I was thinking this week about boredom, first in a religious context. When I was a kid, church was pretty boring — although, as “good kid,” I was kept in line by a combination of my hypertrophied superego and an intense interest in doodling.

As an adolescent, I started to really take an interest in church — the sermons, the music, the ins and outs of Mormon theology and the multiple holy books. Becoming a missionary gave me a whole new point of view, more practical and more involved. As I then moved out of the church, there was one last opportunity to become intensely involved in the whole thing — should I stay or should I go?

I admit, though, that one of the things that helped me leave was how boring the whole enterprise was becoming to me. This is all just my own experience, of course, but I found that after 20-odd years of going to three hours of church meetings every week, I’d heard pretty much everything I was likely to hear from the pulpit or in the classroom. I believe it was the Mormon writer Levi Peterson who said he only went to church every six months or so, just to make sure nothing had changed. That’s exactly how I feel, except it’s a lot more than six months between visits. (And yes, I’ve read Acts 17:21.)

Last night at the gym, I engaged in one of the most boring activities that’s currently part of my life — doing cardio on the elliptical machine. I find this nearly intolerably boring, even when I distract myself with reading material or podcasts. This time, though, I was able to tune to CNBC and see, rather than angry Republicans screaming at each other, the end of a tightly fought match of curling.

Curling is the punch line to a lot of Winter Olympics jokes, but it’s really one of the most interesting sports in the games. It’s quite strategic but still requires finely tuned physical skills. And unlike many Olympic sports, curling competition unfolds at a pace that’s easy for spectators to follow. You don’t need a super-slow-mo replay to be absolutely riveted.

The match or game or whatever you call it that I watched at the gym was great. United States vs. Switzerland — it went into extra innings, or an “extra end,” I think they called it. Switzerland took advantage of a couple of subtle American mistakes to win the deciding point, and the whole thing kept me on the elliptical for ten minutes longer than my usual workout.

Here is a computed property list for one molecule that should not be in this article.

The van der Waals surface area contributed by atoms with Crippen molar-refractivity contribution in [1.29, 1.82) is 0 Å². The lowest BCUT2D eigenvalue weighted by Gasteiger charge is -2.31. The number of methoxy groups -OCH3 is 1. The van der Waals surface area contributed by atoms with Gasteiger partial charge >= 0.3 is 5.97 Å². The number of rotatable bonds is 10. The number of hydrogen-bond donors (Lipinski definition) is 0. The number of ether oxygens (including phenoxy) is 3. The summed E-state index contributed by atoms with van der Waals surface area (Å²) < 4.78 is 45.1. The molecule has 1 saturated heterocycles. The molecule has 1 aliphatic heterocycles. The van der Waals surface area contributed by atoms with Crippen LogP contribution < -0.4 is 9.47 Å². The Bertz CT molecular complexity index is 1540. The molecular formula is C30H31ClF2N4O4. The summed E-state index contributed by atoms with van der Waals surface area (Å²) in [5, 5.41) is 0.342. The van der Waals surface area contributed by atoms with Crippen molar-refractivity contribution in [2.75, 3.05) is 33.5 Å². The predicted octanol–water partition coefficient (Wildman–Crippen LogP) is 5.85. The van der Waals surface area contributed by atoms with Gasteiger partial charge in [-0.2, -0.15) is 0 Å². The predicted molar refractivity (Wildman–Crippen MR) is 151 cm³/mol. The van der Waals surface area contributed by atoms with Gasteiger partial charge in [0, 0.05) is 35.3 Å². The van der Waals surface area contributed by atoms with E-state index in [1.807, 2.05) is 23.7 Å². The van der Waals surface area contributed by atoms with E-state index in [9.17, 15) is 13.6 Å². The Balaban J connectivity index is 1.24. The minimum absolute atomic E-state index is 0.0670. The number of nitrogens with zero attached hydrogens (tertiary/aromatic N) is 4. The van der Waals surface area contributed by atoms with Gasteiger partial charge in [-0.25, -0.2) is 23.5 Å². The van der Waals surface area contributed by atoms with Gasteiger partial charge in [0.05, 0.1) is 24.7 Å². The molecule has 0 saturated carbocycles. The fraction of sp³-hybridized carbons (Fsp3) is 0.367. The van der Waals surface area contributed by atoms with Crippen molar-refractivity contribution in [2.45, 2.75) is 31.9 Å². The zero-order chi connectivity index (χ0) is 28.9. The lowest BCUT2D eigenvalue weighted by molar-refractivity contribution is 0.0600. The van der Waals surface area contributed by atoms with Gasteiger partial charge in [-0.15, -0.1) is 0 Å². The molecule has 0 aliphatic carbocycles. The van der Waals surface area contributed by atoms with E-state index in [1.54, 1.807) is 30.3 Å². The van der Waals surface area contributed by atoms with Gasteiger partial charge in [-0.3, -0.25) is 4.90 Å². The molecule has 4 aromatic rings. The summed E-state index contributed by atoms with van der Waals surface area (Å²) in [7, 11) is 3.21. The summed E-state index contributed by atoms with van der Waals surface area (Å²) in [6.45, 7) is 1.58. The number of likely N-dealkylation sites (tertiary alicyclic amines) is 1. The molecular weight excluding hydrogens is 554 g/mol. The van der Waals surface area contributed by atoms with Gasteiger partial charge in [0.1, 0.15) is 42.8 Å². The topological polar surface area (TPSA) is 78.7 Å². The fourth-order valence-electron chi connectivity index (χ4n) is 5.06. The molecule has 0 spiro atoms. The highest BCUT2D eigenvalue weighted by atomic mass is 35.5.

I can’t maintain the long-term interest in sports, but I get the appeal of a fine competition. When people face off against each other, there’s always the possibility of something new; maybe religion is boring because it’s a bunch of people on one side talking about a supposed Eternity on the other.

11 responses to “Boredom?”

  1. Rachel says:

    Hey Dave, did you see this recent meditation on boredom in the NYT Book Review?

    The author mentions David Foster Wallace’s experiments with boredom as a sort of path to mental clarity and enlightenment. How do your meditation retreats fit into your experience of boredom?

  2. Dave says:

    I hadn’t seen that article, although I’d read the excerpt from DFW’s unfinished novel. His descriptions of boredom resonate very closely with the experience of meditation, which can be an excruciatingly boring activity, probably the most boring thing I’ve ever done by a factor of a thousand.

    It’s funny to think about why I put up with the boredom of meditation but not the boredom of church or the elliptical machine. I guess the boredom of meditation is directly in service to a goal, while the boredom of church or the elliptical isn’t. So I’m always looking for something to distract myself with while I’m at the gym.

    Getting absorbed in sports is a different thing, kind of the opposite of boredom: your mind is running all kinds of narratives about possibilities, questions are being asked and answered, and it’s all focused on this external event that’s going on before your eyes.

  3. lane says:

    just when i think i’m over tgw . . .

    it sucks me in, sorry to everyone that’s not a recovering mormon.

    i’ll B back! . . .

  4. J-Man says: